Meanwhile a Baltimorean named George J. Records with a partner had established a liquor house at 116 Light Street, advertising as “rectifiers, distillers and wholesalers.” Goldsborough invested in the company and within a few months had bought out the partner, the firm about 1885 becoming Records & Goldsborough. About the same time, reputedly at Harry’s instigation, the company introduced its “Melrose” brand, the label that made the company a national reputation. The name was derived from Melrose Road, on which sat an ancestral English mansion of the Goldsboroughs.
Melrose Rye was an unabashedly “rectified” product, that is, a mix of as many as five different whiskeys and a special unspecified “blending agent” said to consolidate the aromas, flavors, body and taste of the five into the distinctive characteristics Records & Goldsborough desired. Like some other Maryland ryes, Melrose was a deep red color. The partners packaged their whiskey in quart bottles and flasks, originally with paper labels and embossed on the glass with the house name and other information.
Like many rectifiers Records & Goldsborough may have had problems obtaining raw whiskey for blending. Although Maryland boasted a number of distilleries, competition by wholesalers for their output could be fierce and drive up prices. The partners were keen to own a plant themselves. The opportunity presented itself in 1897 when Edwin Walters, another well known Baltimore whiskey man, [See my post October 2014] died from injuries in a buggy accident and his survivors put his Canton Distillery up for sale.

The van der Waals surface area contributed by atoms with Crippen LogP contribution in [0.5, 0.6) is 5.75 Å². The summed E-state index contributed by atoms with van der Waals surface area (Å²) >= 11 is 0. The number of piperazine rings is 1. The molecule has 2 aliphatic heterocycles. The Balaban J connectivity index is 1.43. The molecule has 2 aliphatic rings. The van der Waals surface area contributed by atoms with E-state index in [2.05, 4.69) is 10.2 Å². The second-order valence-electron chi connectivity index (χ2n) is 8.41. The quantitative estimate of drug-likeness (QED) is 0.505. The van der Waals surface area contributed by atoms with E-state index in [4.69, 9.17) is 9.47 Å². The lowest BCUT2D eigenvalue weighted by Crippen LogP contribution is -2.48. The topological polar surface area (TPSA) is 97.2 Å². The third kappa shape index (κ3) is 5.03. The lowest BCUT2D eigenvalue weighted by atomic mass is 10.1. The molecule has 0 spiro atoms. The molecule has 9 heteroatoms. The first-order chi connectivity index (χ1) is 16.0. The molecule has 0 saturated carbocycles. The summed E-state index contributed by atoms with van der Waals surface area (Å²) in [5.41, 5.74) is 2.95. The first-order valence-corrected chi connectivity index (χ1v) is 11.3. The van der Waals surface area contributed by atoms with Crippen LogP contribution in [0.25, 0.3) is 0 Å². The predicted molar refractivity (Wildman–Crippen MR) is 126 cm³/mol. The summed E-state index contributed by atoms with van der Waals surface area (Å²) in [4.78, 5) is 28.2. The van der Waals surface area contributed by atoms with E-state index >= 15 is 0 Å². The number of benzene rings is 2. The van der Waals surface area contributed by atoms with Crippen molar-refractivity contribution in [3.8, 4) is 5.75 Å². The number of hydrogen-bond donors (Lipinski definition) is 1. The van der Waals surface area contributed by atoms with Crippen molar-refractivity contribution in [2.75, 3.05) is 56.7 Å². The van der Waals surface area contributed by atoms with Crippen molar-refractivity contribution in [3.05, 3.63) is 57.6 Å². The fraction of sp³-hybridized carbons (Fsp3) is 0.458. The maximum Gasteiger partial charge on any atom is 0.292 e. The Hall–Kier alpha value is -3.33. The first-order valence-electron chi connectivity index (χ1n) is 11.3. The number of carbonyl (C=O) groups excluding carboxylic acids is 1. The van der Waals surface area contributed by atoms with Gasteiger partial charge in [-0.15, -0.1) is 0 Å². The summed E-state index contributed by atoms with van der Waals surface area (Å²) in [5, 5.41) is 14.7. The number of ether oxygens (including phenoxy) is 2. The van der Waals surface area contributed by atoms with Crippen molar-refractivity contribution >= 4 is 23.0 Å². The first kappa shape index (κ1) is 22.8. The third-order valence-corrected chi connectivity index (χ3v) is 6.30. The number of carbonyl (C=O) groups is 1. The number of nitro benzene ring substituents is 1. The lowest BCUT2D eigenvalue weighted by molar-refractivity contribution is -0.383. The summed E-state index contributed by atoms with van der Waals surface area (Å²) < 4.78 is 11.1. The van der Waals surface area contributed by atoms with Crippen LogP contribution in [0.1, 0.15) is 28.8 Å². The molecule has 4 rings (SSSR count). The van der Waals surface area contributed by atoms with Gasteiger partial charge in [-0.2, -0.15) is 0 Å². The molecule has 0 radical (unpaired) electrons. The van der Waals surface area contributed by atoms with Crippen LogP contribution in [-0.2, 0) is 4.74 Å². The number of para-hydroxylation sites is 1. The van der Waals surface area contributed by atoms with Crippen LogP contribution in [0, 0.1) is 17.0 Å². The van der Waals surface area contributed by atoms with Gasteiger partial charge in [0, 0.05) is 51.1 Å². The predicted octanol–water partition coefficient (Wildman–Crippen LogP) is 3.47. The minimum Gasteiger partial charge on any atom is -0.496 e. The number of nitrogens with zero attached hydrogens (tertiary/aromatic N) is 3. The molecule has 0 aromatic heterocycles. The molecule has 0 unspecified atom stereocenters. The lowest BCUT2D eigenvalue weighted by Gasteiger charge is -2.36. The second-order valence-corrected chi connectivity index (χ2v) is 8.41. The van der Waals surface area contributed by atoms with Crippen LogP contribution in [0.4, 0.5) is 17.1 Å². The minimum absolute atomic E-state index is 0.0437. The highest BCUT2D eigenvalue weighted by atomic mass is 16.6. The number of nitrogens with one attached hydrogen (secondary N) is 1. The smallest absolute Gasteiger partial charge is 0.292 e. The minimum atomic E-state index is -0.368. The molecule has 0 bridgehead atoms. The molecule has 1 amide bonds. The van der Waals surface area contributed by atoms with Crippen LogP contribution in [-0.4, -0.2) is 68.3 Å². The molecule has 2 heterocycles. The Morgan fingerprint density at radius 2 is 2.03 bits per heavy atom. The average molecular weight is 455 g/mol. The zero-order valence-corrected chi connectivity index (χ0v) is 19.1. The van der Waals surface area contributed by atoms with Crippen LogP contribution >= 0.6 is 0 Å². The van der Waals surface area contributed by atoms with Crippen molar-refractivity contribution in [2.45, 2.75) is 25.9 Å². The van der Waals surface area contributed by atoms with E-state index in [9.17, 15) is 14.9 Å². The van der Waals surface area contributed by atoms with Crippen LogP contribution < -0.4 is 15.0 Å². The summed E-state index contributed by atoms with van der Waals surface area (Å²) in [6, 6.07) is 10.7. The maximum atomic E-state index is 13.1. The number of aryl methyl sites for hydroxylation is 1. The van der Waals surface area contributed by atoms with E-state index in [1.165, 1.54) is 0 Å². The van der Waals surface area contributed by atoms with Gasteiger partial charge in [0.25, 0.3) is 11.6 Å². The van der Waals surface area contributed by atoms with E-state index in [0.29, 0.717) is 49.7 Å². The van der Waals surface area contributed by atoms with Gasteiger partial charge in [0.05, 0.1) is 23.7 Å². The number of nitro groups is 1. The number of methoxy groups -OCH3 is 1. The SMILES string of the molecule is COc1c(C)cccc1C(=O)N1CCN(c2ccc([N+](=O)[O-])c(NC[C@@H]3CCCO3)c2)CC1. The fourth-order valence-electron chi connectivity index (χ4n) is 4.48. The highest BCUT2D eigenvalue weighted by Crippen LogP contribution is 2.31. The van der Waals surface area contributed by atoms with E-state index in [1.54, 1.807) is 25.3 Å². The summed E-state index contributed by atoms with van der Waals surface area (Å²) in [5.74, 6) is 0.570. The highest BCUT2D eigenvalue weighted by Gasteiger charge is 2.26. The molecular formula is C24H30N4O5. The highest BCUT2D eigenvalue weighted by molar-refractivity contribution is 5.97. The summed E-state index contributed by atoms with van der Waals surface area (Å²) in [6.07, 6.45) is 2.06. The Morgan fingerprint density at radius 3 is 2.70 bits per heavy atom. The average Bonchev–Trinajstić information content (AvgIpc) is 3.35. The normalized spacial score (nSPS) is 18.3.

This facility was located in a neighborhood along Baltimore’s outer harbor in the southeastern section of the city about two miles from downtown. In 1785, an Irish merchant named John O'Donnell had settled in Baltimore and began trading with merchants in the Chinese port of Guangzou, then called Canton. Eventually a number of waterfront industries developed there, including Walter’s distillery. Records & Goldsborough joined a syndicate of two other Baltimore liquor houses to buy the plant, changing the name from Orient Distilleries to Canton Distilleries. Shown here is an illustration of the complex as it looked about the time of the sale.
With an more assured source of whiskey for blending, the partners were able to expand the number of proprietary brands beyond Melrose offered to the public. Among them them were “Happy Days Rye,” “Mountain Hill,” “Gold Medal,” “Kentucky Crown,” “Maryland Golden Age,” “Maryland Pride,” “Old Record Rye,” and “R and G.” Those brands generally were sold in glass bottles; Happy Days was given an attractive ceramic jug with an elaborate underglaze illustration of “scholars” drinking and smoking. To advertise Melrose Rye the partners issued fancy etched shot glasses to prime customers, such as saloons and restaurants stocking their whiskey.
Meanwhile Harry was having an active personal life. The diminutive Helen bore him eleven children, all of whom lived to maturity. Shown here, the family lived in a large town house on St. Paul Avenue, a scene described by a relative: “…The dining room resembled that of a hotel rather than a private home, when all members of the family were seated at the table…And parties—the Goldsborough home was open house on Christmas and New Years, with all friends welcome to drop in….” We can assume that Melrose Rye was served on such occasions.